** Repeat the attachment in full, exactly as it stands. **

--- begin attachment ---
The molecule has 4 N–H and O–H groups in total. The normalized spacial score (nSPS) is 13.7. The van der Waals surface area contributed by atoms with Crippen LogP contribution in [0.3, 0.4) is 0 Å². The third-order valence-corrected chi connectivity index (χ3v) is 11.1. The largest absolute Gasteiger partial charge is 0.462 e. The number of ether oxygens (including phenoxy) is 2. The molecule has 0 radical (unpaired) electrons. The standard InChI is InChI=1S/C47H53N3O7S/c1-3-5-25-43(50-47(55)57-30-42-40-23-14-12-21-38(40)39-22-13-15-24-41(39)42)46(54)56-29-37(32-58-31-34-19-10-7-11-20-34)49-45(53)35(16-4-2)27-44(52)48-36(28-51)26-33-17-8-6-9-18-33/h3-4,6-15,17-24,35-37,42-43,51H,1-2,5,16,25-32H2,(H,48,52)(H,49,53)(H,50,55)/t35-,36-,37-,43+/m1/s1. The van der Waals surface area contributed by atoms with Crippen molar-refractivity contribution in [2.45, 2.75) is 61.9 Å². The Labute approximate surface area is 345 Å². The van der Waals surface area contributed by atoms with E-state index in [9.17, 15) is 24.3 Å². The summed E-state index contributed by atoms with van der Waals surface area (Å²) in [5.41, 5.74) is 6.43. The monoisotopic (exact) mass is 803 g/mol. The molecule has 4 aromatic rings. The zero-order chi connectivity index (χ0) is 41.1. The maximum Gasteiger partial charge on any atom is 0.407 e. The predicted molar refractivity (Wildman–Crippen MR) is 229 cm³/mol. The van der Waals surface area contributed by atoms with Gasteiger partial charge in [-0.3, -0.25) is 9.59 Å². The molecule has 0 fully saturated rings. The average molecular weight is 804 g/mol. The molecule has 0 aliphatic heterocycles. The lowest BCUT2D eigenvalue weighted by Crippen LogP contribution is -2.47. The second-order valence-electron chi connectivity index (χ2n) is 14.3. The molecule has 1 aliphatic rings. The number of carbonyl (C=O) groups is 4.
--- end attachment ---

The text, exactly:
The molecule has 4 N–H and O–H groups in total. The normalized spacial score (nSPS) is 13.7. The van der Waals surface area contributed by atoms with Crippen LogP contribution in [0.3, 0.4) is 0 Å². The third-order valence-corrected chi connectivity index (χ3v) is 11.1. The largest absolute Gasteiger partial charge is 0.462 e. The number of ether oxygens (including phenoxy) is 2. The molecule has 0 radical (unpaired) electrons. The standard InChI is InChI=1S/C47H53N3O7S/c1-3-5-25-43(50-47(55)57-30-42-40-23-14-12-21-38(40)39-22-13-15-24-41(39)42)46(54)56-29-37(32-58-31-34-19-10-7-11-20-34)49-45(53)35(16-4-2)27-44(52)48-36(28-51)26-33-17-8-6-9-18-33/h3-4,6-15,17-24,35-37,42-43,51H,1-2,5,16,25-32H2,(H,48,52)(H,49,53)(H,50,55)/t35-,36-,37-,43+/m1/s1. The van der Waals surface area contributed by atoms with Crippen molar-refractivity contribution in [2.45, 2.75) is 61.9 Å². The Labute approximate surface area is 345 Å². The van der Waals surface area contributed by atoms with E-state index in [9.17, 15) is 24.3 Å². The summed E-state index contributed by atoms with van der Waals surface area (Å²) in [5.41, 5.74) is 6.43. The monoisotopic (exact) mass is 803 g/mol. The molecule has 4 aromatic rings. The zero-order chi connectivity index (χ0) is 41.1. The maximum Gasteiger partial charge on any atom is 0.407 e. The predicted molar refractivity (Wildman–Crippen MR) is 229 cm³/mol. The van der Waals surface area contributed by atoms with Gasteiger partial charge in [-0.3, -0.25) is 9.59 Å². The molecule has 0 fully saturated rings. The average molecular weight is 804 g/mol. The molecule has 0 aliphatic heterocycles. The lowest BCUT2D eigenvalue weighted by Crippen LogP contribution is -2.47. The second-order valence-electron chi connectivity index (χ2n) is 14.3. The molecule has 1 aliphatic rings. The number of carbonyl (C=O) groups is 4.